Dr Bev Smallwood

Articles Library: Coping

Pessimism: Is It Robbing You of Success?

I was sharing a slightly more squeaky than usual elevator ride from the 15th floor with a man who looked a bit worried. He said to no one in particular, “I’m not so sure about this elevator.”

I told him, “I’m sure it will be fine.” Then I tried to engage him in chit-chat to distract him from his concerns. When we got to the lobby floor, the elevator stopped.

“See, we made it!” I encouraged him.

Unimpressed, he said, “Yeah, but the door hasn’t opened yet.”

Glenn Van Ekeren tells the story of an optimist and a pessimist who combined their resources and went into business together. Sales were great! After the first three months, the optimist was elated. He said, “What a great beginning! Customers love our products, and we’re selling more every week.

“Sure,” replied the pessimist. “But if things keep going like this, we’ll have to order more inventory.

What about you? Do you have pessimistic thought habits? If so, they could be robbing you of success in multiple areas of your life. Dr. Martin Seligman’s book, “Learned Optimism”, documents research that solidly indicates that optimistic thought patterns create significantly greater success in work, education, relationships, sports, health, and even politics.

Pessimism is a particularly destructive form of negativity because of its ripple effect throughout your attitudes and actions. If you are habitually pessimistic, you put yourself in a no-win situation, whether your circumstances are negative or positive. Let me show you what I mean.

Permanance: Will This Situation Last?

There is a significant difference between optimistic and pessimistic people in terms of their predictions about both negative and positive events. These predictions affect what they will think, feel, and do in response to those events. They can make the difference between persistence and failure.

Suppose something bad happens at work. For example, let’s say that you have a setback on a project you are working on. What do you say to yourself?

“Just as I thought. One problem after another. We’ll never get this new system up and running.”


“Any time you’re doing something new, there will be some problems. Let’s figure out what caused this, get it fixed, and learn from it. There may be other glitches, but we’ll take them one at a time and keep going until the system is working.”

In the first statement, the prediction is, these problems are permanent. The reaction to that is a loss of hope and a tendency to give up.

By viewing the problem as situational and something to be addressed (in other words, temporary), you are likely to maintain or regain energy and persist.

Even positive events can be downers to pessimists. Imagine that things are going particularly well for you at work or home.

Do you feel good, thinking that things are smoothing out for you and are likely to continue in a positive direction, adding to your energy and motivation?


Are you waiting for the other shoe to fall, wondering why things are going so well and thinking they’re likely to change any minute? (In other words, the positive situation is only temporary.)

If your choice in this case was the last option, is it possible that you are mentally robbing yourself of the joy of life by the chronic prediction that good things won’t last?

Pervasiveness: Do You Overgeneralize?

Another thought pattern that differentiates pessimists and optimists is the degree to which they see things as general or specific. Again, these tendencies show up in both negative and positive circumstances.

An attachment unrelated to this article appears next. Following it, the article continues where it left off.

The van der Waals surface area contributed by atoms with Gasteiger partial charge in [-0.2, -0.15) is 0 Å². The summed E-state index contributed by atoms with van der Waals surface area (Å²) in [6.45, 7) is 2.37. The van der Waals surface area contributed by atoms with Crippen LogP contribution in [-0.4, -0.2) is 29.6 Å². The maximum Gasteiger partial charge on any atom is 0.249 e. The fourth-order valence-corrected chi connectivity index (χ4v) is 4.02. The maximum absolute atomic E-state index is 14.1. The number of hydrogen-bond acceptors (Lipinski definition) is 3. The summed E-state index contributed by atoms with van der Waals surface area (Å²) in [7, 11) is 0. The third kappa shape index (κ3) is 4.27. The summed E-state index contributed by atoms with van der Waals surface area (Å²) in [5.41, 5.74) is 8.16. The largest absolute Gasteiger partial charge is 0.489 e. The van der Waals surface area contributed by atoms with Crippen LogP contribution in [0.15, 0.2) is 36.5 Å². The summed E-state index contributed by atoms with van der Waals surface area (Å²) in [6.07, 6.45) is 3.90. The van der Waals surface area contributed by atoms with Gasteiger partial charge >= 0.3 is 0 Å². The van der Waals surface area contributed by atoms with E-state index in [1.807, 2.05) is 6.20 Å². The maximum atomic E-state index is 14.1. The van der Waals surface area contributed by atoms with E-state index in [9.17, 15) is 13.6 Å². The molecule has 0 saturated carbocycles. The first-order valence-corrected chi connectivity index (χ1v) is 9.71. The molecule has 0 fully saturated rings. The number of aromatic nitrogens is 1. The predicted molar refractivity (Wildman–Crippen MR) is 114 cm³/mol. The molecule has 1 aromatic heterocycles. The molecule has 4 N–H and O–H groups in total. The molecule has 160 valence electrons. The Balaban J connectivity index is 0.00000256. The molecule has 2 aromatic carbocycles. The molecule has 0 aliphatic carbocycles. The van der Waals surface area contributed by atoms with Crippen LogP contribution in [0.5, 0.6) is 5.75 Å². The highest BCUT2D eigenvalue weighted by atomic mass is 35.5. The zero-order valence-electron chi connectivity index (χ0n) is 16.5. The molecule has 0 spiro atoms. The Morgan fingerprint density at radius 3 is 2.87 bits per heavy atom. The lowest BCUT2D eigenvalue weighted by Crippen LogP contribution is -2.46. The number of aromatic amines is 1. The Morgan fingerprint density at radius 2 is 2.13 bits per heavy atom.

You make a mistake on a report.

Does this sound like you? “That’s about par for the course. I never can do things right.” (A general statement of incompetence.)

Or this? “How did I miss that? That’s not like me. Anyway, let me get it corrected so that we can send it on.”

Hear the difference? When you generalize a negative statement, this is an open pathway to discouragement and even depression. On the other hand, seeing the situation as a specific situation that can be corrected leads to positive action.

Optimists do tend to generalize positive events. For instance, if they went to a job interview and got the job, they might conclude, “I interview well.” The less optimistic person might say, “I did OK on that interview, but I probably got hired because they were badly in need of people.”

Realistic Optimism

Understand that I’m not talking about being a Polyanna, wearing rose-colored glasses that blind you to the truth of problems you really need to address. I’m also not suggesting that you take the most positive interpretation in a high-risk situation, causing you to take gambles that can take you under.

Being realistic about the facts is healthy. That’s just good problem solving. However, a steady focus on all the negative possibilities will make your life miserable, as well as the lives of those around you.

Do you need to work on your pessimistic thought habits? After all, what you think about, you tend to talk about. What you think about and talk about, you tend to act (or not act) on. What you do repetitively becomes a life habit.

Pessimism or optimism…your choice of approach makes an amazing difference in the quality of your life, both on the job and off.

I fully agree with Art Linkletter, who said, “Things turn out the best for the people who make the best of the way things turn out.”

Dr. Bev Smallwood is a psychologist and professional speaker who is the author of “This Wasn’t Supposed to Happen to Me.” Visit her website, www.DrBevSmallwood.com; or contact Bev at 601.264.0890 or by email, Bev@DrBevSmallwood.com. Also connect with Bev on Twitter, Facebook, Linkedin, and her blogs, Shrink Rap and New Morning Devotionals.

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